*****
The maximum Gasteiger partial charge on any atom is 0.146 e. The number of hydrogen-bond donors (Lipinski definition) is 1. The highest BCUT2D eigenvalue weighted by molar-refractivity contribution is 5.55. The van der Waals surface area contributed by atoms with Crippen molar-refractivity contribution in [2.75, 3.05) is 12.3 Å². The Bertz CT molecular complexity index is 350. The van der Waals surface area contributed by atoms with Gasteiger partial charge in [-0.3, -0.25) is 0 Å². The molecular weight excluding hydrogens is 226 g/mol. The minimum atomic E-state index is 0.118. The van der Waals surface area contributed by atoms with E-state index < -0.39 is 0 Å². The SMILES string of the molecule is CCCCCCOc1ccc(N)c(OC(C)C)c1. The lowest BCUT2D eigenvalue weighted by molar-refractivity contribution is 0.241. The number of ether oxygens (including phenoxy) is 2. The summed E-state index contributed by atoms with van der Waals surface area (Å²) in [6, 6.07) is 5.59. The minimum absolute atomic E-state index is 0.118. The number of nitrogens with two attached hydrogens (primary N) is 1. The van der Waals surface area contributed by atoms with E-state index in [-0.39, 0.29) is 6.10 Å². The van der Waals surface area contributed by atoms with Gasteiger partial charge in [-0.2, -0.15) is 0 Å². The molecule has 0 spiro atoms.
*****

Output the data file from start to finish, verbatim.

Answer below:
The maximum Gasteiger partial charge on any atom is 0.146 e. The number of hydrogen-bond donors (Lipinski definition) is 1. The highest BCUT2D eigenvalue weighted by molar-refractivity contribution is 5.55. The van der Waals surface area contributed by atoms with Crippen molar-refractivity contribution in [2.75, 3.05) is 12.3 Å². The Bertz CT molecular complexity index is 350. The van der Waals surface area contributed by atoms with Gasteiger partial charge in [-0.3, -0.25) is 0 Å². The molecular weight excluding hydrogens is 226 g/mol. The minimum atomic E-state index is 0.118. The van der Waals surface area contributed by atoms with E-state index < -0.39 is 0 Å². The SMILES string of the molecule is CCCCCCOc1ccc(N)c(OC(C)C)c1. The lowest BCUT2D eigenvalue weighted by molar-refractivity contribution is 0.241. The number of ether oxygens (including phenoxy) is 2. The summed E-state index contributed by atoms with van der Waals surface area (Å²) in [6, 6.07) is 5.59. The minimum absolute atomic E-state index is 0.118. The number of nitrogens with two attached hydrogens (primary N) is 1. The van der Waals surface area contributed by atoms with E-state index in [-0.39, 0.29) is 6.10 Å². The van der Waals surface area contributed by atoms with Gasteiger partial charge in [-0.2, -0.15) is 0 Å². The molecule has 0 spiro atoms.